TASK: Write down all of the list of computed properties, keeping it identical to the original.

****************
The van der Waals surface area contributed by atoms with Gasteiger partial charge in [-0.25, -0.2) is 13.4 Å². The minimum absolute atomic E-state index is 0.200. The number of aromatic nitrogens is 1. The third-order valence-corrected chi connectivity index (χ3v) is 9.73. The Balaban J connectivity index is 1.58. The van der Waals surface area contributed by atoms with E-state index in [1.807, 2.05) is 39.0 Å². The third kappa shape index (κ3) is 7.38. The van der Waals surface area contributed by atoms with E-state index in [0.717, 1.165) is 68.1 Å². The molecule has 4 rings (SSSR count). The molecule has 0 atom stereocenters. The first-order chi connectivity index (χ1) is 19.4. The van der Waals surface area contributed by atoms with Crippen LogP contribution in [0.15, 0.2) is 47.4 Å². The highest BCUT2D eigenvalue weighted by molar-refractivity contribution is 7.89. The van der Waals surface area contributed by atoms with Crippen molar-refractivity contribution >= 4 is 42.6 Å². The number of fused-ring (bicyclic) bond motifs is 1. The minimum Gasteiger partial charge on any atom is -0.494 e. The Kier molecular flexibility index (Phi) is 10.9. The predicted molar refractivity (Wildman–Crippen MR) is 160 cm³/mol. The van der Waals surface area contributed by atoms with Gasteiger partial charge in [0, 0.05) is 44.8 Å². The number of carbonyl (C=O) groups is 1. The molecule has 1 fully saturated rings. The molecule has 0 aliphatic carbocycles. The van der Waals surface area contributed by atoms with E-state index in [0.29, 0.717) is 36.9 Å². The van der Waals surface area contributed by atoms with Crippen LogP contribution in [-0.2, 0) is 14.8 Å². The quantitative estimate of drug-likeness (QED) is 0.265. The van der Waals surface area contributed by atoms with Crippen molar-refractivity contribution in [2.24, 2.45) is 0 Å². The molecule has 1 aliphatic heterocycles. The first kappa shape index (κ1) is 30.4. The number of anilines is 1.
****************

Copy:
The van der Waals surface area contributed by atoms with Gasteiger partial charge in [-0.25, -0.2) is 13.4 Å². The minimum absolute atomic E-state index is 0.200. The number of aromatic nitrogens is 1. The third-order valence-corrected chi connectivity index (χ3v) is 9.73. The Balaban J connectivity index is 1.58. The van der Waals surface area contributed by atoms with E-state index in [1.807, 2.05) is 39.0 Å². The third kappa shape index (κ3) is 7.38. The van der Waals surface area contributed by atoms with E-state index in [0.717, 1.165) is 68.1 Å². The molecule has 4 rings (SSSR count). The molecule has 0 atom stereocenters. The first-order chi connectivity index (χ1) is 19.4. The van der Waals surface area contributed by atoms with Crippen LogP contribution in [0.15, 0.2) is 47.4 Å². The highest BCUT2D eigenvalue weighted by molar-refractivity contribution is 7.89. The van der Waals surface area contributed by atoms with Crippen molar-refractivity contribution >= 4 is 42.6 Å². The number of fused-ring (bicyclic) bond motifs is 1. The minimum Gasteiger partial charge on any atom is -0.494 e. The Kier molecular flexibility index (Phi) is 10.9. The predicted molar refractivity (Wildman–Crippen MR) is 160 cm³/mol. The van der Waals surface area contributed by atoms with Gasteiger partial charge in [0, 0.05) is 44.8 Å². The number of carbonyl (C=O) groups is 1. The molecule has 1 fully saturated rings. The molecule has 0 aliphatic carbocycles. The van der Waals surface area contributed by atoms with E-state index in [0.29, 0.717) is 36.9 Å². The van der Waals surface area contributed by atoms with Crippen LogP contribution in [-0.2, 0) is 14.8 Å². The quantitative estimate of drug-likeness (QED) is 0.265. The van der Waals surface area contributed by atoms with Crippen molar-refractivity contribution in [2.24, 2.45) is 0 Å². The molecule has 1 aliphatic heterocycles. The first kappa shape index (κ1) is 30.4. The number of anilines is 1.